The system carefully tracked the return on its investment in the other doctors, recording the value of referrals and pressuring them to increase volume if they lagged, the lawsuit said.

Although Broward Health paid an enormous sum to settle allegations of wrongdoing, it did not admit those allegations, which is typical in such cases. CEO Nask retired last year. Nobody in the system has been charged with criminal wrongdoing.

Yoldas did not respond to requests for interviews. Nask did not respond to messages left at a number listed in his name.

Thanks to an uncoordinated system that pays for procedures instead of keeping people healthy, 30 percent of U.S. health care dollars spent in 2009 were wasted on unnecessary treatment, excessive administrative costs or fraud, calculates the authoritative Institute of Medicine.

Reilly responds carefully when asked whether doctors employed by Broward Health were ordering unneeded procedures. He’s concerned about possibly getting sued by a system with “deep coffers,” he said.

“I wasn’t allowed to review medical records,” he said. But when he sometimes saw patients who had been recommended for surgery by those doctors, he added, “I never agreed with the previous opinions.”

Reilly preferred working as an independent — on staff at hospitals but not employed by them. He didn’t feel compelled to generate revenue by ordering procedures, he said.

If Broward Health pushed a brand of artificial knee he felt was wrong for a patient, he could do the operation elsewhere. If he had concerns about the system’s radiology department — as some doctors did, according to the lawsuit — he could refer people to a different facility.

Fewer and fewer doctors have the same freedom, Reilly worries.

Some believe the AMA underestimates the portion of physicians employed by hospitals. Hospitals have been especially keen to hire primary-care doctors, the specialty that generated the highest referral profits for Broward Health, according to the lawsuit.

Not only does hospital employment “dramatically” boost chances that a doctor will refer to that hospital, but it also raises odds that patients will end up at a higher-cost, lower-quality facility, finds a recent study from Stanford University researchers. Like Broward Health CEO Nask, many hospital bosses get bonuses for increasing revenue and profits.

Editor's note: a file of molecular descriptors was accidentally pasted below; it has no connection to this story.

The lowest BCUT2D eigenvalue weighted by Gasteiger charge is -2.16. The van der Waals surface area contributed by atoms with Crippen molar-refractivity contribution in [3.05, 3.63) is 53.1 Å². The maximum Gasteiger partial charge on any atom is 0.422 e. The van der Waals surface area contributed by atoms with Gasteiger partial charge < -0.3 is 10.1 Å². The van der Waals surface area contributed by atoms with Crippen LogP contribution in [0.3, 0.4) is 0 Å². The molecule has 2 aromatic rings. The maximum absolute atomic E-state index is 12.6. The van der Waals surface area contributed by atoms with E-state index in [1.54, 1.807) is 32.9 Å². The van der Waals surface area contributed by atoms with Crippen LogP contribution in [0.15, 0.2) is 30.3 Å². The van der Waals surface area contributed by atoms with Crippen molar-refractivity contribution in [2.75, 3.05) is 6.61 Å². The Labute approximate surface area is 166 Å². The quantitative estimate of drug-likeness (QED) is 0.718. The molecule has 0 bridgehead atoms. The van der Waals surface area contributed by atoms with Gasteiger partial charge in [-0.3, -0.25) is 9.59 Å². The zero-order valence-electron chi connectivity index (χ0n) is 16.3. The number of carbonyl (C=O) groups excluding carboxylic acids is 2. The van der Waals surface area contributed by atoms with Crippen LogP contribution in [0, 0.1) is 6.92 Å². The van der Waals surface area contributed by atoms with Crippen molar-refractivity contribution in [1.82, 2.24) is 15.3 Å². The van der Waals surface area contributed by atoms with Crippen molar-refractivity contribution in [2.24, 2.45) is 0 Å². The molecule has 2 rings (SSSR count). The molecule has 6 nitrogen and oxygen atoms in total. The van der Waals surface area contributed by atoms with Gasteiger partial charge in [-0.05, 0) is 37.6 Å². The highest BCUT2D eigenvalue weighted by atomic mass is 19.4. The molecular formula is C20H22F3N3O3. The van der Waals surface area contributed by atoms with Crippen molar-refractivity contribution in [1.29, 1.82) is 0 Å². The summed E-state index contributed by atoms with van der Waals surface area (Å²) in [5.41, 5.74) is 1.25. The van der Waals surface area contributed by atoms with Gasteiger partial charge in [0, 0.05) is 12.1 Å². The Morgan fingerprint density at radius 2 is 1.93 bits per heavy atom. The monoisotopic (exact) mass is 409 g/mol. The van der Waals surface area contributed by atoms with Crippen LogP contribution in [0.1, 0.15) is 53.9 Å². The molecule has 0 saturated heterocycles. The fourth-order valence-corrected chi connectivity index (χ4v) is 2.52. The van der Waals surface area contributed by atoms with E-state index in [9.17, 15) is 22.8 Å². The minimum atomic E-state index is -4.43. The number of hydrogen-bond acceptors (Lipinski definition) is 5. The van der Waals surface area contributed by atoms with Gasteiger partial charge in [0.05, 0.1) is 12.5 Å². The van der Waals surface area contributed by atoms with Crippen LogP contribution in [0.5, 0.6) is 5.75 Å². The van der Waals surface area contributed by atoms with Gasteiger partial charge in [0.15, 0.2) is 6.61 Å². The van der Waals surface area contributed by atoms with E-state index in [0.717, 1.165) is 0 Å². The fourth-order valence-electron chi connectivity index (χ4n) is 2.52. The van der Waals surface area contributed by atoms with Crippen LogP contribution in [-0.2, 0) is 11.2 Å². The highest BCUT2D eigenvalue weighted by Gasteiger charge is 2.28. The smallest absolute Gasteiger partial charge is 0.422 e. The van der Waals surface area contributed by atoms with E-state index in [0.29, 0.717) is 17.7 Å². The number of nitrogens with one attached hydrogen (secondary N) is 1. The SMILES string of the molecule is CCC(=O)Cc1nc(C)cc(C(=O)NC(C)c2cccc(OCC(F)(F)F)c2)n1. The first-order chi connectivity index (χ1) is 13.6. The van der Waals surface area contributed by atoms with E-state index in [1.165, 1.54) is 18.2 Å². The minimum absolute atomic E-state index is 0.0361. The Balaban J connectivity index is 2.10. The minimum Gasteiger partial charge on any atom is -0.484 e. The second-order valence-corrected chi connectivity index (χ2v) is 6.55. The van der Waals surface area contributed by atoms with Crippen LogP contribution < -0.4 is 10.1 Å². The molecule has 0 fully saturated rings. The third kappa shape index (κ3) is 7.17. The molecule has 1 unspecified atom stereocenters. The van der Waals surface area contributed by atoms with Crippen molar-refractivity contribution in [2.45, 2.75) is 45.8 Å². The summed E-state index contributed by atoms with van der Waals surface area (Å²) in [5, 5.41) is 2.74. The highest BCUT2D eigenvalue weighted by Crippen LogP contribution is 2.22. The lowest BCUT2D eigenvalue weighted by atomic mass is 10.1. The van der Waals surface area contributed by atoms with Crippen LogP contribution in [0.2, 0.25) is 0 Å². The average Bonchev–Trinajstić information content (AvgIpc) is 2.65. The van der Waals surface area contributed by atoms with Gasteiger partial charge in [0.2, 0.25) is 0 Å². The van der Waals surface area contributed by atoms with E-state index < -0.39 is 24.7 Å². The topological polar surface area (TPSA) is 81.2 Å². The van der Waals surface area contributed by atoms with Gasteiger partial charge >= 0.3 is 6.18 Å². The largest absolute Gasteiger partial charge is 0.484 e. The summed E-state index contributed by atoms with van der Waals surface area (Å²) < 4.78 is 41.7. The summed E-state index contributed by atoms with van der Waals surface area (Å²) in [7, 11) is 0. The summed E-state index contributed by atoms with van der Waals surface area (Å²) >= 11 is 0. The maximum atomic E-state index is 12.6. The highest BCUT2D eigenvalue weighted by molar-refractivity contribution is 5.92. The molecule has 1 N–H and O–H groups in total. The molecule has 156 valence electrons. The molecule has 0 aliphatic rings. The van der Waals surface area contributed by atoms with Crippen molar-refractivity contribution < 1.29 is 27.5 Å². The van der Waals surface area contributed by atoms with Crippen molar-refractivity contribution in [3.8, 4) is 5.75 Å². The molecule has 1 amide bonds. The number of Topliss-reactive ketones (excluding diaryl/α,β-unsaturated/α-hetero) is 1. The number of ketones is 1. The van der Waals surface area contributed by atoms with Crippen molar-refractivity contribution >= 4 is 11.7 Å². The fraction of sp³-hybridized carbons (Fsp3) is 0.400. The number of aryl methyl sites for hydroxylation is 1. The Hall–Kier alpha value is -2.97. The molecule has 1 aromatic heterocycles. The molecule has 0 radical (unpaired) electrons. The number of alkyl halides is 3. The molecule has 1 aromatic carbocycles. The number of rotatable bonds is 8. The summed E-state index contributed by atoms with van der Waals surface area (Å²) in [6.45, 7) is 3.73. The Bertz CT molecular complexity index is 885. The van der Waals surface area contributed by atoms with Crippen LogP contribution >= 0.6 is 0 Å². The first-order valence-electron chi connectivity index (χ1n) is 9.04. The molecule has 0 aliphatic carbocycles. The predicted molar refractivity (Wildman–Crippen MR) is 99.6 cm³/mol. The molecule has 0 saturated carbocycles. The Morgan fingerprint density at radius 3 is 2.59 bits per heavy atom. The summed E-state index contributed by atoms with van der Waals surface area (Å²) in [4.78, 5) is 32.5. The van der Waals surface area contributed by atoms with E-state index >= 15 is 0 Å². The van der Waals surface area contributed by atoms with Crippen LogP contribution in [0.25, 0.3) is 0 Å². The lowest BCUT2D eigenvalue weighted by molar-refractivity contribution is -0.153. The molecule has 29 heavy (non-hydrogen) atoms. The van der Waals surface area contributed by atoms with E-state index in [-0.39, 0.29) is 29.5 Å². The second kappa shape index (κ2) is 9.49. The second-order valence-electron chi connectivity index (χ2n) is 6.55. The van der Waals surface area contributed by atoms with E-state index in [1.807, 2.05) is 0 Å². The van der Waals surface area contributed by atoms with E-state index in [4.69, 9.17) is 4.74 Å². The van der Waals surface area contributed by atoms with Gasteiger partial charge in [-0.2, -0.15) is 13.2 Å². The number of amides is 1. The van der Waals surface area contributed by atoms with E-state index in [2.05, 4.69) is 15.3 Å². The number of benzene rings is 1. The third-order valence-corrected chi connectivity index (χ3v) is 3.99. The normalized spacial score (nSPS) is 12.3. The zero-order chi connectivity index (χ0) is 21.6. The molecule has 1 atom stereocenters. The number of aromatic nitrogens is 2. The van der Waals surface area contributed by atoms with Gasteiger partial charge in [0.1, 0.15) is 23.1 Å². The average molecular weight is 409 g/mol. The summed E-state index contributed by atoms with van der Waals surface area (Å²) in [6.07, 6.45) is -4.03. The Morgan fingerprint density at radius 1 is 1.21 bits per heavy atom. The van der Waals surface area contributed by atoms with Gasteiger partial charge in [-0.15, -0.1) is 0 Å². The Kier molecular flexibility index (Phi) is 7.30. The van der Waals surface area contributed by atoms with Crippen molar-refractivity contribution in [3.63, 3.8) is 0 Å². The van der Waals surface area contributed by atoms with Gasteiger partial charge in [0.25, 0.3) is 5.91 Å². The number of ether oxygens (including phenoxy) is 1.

In the last two years the Justice Department has settled more than a dozen cases under the Stark Law, which prohibits improper financial inducements to doctors in return for patient referrals.

“My wish would be that the hospital-physician employee contract would go away,” said Reilly, now retired and entitled to $12 million of the whistleblower settlement. “You could pick just about any hospital, and I will tell you there is a component where that contract is driven by referrals.”

He is skeptical that accountable care organizations — collaborative groups of doctors and hospitals that are supposed to focus on keeping patients healthy and not on maximizing revenue — will change the dynamic.

Hospital hiring of physicians “not only fosters an environment to motivate physician referrals, but also blunts physician innovation, discovery and ingenuity,” he said.

What should patients do? Ask their doctor who he or she works for, Reilly added. If the doctor is employed by the hospital and recommends surgery or some other expensive treatment, he said, “research the indications for the procedure” and “consider a second opinion” from an independent practitioner.

AMA denounces insurance firms’ merger plans


Goya Giant I

One of Goya’s “Titan” paintings.

Two proposed mergers of U.S. health insurers  would hurt competition in the  health-insurance sector,  the American Medical Association, the  largest U.S. group representing physicians, said.

The AMA denounced Aetna’s plan to buy Humana and Anthem’s plan to buy Cigna as anti-competitive. Many physicians worry that the new, even bigger insurance companies that would be formed by these mergers would have the ability to force down U.S. physicians’ compensation — the  world’s highest compensation by far for doctors.

The insurers, for their part, assert that  that the deals would let them offer  cheaper insurance by using their increased size to negotiate better prices with physicians and hospitals.

The AMA said that the Anthem-Cigna behemoth  would increase market power in 13 states where the behemoth would sell individual insurance plans and competition would decrease in all 14 states where Anthem currently operates Blue Cross Blue Shield plans.

The Aetna-Humana combination, the AMA said, would raise anti-competitive issues in 14 states overall.

The American Hospital Association recently said that its analysis of the deals found that they would cut competition.

How about it, Dr. McAneny? What’s your SGR cure?


Rep. Larry Bucshon, M.D. (R.-Ind.), a cardiac surgeon and member of the House Energy and Commerce Health Subcommittee, asked Barbara McAneny, M.D., chair of the American Medical Association’s board of trustees, if the AMA could offer “substantial possible pay-fors” to cover the cost  of repealing the sustainable growth rate (SGR), which the Congressional Budget Office estimates as costing about $140 billion over 10 years.

MedPage Today reported that she said: “The AMA stands ready to assist and help by weighing in on any specific suggestions; we don’t really have the ability to give you specific pay-fors, because the devil is in the details.”

Dr. Bucshon, responded with frustration:  “I would implore you for the AMA to reconsider and maybe help us. If someone is going to offer an opinion at the end, you should be part of offering solutions on the front side …. If you are just going to wait and be a critic and not offer solutions yourself, to me it’s not very helpful.”



Contact Info

(617) 230-4965

Wellesley, Mass